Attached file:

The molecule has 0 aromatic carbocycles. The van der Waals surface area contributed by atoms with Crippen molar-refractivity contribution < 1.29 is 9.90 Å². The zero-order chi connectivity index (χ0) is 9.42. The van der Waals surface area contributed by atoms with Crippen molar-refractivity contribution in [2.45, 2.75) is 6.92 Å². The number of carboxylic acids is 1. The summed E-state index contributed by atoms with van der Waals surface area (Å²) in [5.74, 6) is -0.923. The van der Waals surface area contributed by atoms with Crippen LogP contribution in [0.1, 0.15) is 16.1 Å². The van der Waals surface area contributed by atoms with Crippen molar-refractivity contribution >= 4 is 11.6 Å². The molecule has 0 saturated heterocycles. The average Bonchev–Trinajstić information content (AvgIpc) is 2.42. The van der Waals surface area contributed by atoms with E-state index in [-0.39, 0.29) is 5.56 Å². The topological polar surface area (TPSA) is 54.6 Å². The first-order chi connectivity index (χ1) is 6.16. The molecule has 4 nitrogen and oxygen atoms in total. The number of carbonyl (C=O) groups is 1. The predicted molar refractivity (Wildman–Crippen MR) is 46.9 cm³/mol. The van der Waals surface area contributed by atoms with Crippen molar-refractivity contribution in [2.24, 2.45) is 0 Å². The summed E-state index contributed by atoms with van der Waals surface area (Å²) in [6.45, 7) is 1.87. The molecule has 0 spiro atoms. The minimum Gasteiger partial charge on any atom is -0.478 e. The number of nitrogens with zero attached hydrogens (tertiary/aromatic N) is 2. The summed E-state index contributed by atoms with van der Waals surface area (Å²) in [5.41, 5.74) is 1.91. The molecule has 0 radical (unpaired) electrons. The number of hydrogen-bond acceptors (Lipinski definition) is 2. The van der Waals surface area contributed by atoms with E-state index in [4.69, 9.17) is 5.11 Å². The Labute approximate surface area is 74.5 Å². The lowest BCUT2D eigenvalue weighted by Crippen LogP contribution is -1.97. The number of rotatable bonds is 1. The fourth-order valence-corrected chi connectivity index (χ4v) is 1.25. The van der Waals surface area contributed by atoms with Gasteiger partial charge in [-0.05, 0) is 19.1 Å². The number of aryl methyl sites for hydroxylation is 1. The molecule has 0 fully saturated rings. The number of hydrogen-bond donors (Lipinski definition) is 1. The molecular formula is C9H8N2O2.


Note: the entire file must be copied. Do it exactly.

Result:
The molecule has 0 aromatic carbocycles. The van der Waals surface area contributed by atoms with Crippen molar-refractivity contribution < 1.29 is 9.90 Å². The zero-order chi connectivity index (χ0) is 9.42. The van der Waals surface area contributed by atoms with Crippen molar-refractivity contribution in [2.45, 2.75) is 6.92 Å². The number of carboxylic acids is 1. The summed E-state index contributed by atoms with van der Waals surface area (Å²) in [5.74, 6) is -0.923. The van der Waals surface area contributed by atoms with Crippen LogP contribution in [0.1, 0.15) is 16.1 Å². The van der Waals surface area contributed by atoms with Crippen molar-refractivity contribution >= 4 is 11.6 Å². The molecule has 0 saturated heterocycles. The average Bonchev–Trinajstić information content (AvgIpc) is 2.42. The van der Waals surface area contributed by atoms with E-state index in [-0.39, 0.29) is 5.56 Å². The topological polar surface area (TPSA) is 54.6 Å². The first-order chi connectivity index (χ1) is 6.16. The molecule has 4 nitrogen and oxygen atoms in total. The number of carbonyl (C=O) groups is 1. The predicted molar refractivity (Wildman–Crippen MR) is 46.9 cm³/mol. The van der Waals surface area contributed by atoms with Crippen molar-refractivity contribution in [2.24, 2.45) is 0 Å². The summed E-state index contributed by atoms with van der Waals surface area (Å²) in [6.45, 7) is 1.87. The molecule has 0 spiro atoms. The minimum Gasteiger partial charge on any atom is -0.478 e. The number of nitrogens with zero attached hydrogens (tertiary/aromatic N) is 2. The summed E-state index contributed by atoms with van der Waals surface area (Å²) in [5.41, 5.74) is 1.91. The molecule has 0 radical (unpaired) electrons. The number of hydrogen-bond acceptors (Lipinski definition) is 2. The van der Waals surface area contributed by atoms with E-state index in [4.69, 9.17) is 5.11 Å². The Labute approximate surface area is 74.5 Å². The lowest BCUT2D eigenvalue weighted by Crippen LogP contribution is -1.97. The number of rotatable bonds is 1. The fourth-order valence-corrected chi connectivity index (χ4v) is 1.25. The van der Waals surface area contributed by atoms with Gasteiger partial charge in [-0.05, 0) is 19.1 Å². The number of aryl methyl sites for hydroxylation is 1. The molecule has 0 fully saturated rings. The number of hydrogen-bond donors (Lipinski definition) is 1. The molecular formula is C9H8N2O2.